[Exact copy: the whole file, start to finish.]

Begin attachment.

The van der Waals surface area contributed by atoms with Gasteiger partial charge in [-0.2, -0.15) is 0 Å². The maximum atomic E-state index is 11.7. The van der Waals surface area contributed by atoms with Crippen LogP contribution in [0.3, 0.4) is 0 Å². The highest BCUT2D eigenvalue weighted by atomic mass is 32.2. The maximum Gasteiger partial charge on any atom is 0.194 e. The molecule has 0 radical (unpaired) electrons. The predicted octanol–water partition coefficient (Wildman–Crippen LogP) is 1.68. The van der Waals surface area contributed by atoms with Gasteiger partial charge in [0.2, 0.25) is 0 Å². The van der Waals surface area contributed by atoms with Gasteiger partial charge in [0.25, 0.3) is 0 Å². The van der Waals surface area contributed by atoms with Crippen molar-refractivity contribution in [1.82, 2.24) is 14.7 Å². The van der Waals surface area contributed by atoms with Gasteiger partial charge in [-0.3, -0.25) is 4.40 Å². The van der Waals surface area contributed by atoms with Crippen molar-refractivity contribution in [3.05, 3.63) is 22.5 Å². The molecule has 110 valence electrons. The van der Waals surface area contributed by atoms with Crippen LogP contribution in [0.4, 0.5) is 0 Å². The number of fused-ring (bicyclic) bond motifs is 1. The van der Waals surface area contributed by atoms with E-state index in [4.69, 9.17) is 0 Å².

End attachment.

The van der Waals surface area contributed by atoms with Gasteiger partial charge in [-0.2, -0.15) is 0 Å². The maximum atomic E-state index is 11.7. The van der Waals surface area contributed by atoms with Crippen LogP contribution in [0.3, 0.4) is 0 Å². The highest BCUT2D eigenvalue weighted by atomic mass is 32.2. The maximum Gasteiger partial charge on any atom is 0.194 e. The molecule has 0 radical (unpaired) electrons. The predicted octanol–water partition coefficient (Wildman–Crippen LogP) is 1.68. The van der Waals surface area contributed by atoms with Gasteiger partial charge in [0.2, 0.25) is 0 Å². The van der Waals surface area contributed by atoms with Gasteiger partial charge in [0.25, 0.3) is 0 Å². The van der Waals surface area contributed by atoms with Crippen molar-refractivity contribution in [1.82, 2.24) is 14.7 Å². The van der Waals surface area contributed by atoms with Gasteiger partial charge in [-0.3, -0.25) is 4.40 Å². The van der Waals surface area contributed by atoms with Crippen molar-refractivity contribution in [3.05, 3.63) is 22.5 Å². The molecule has 110 valence electrons. The van der Waals surface area contributed by atoms with Crippen LogP contribution in [0.4, 0.5) is 0 Å². The number of fused-ring (bicyclic) bond motifs is 1. The van der Waals surface area contributed by atoms with E-state index in [4.69, 9.17) is 0 Å².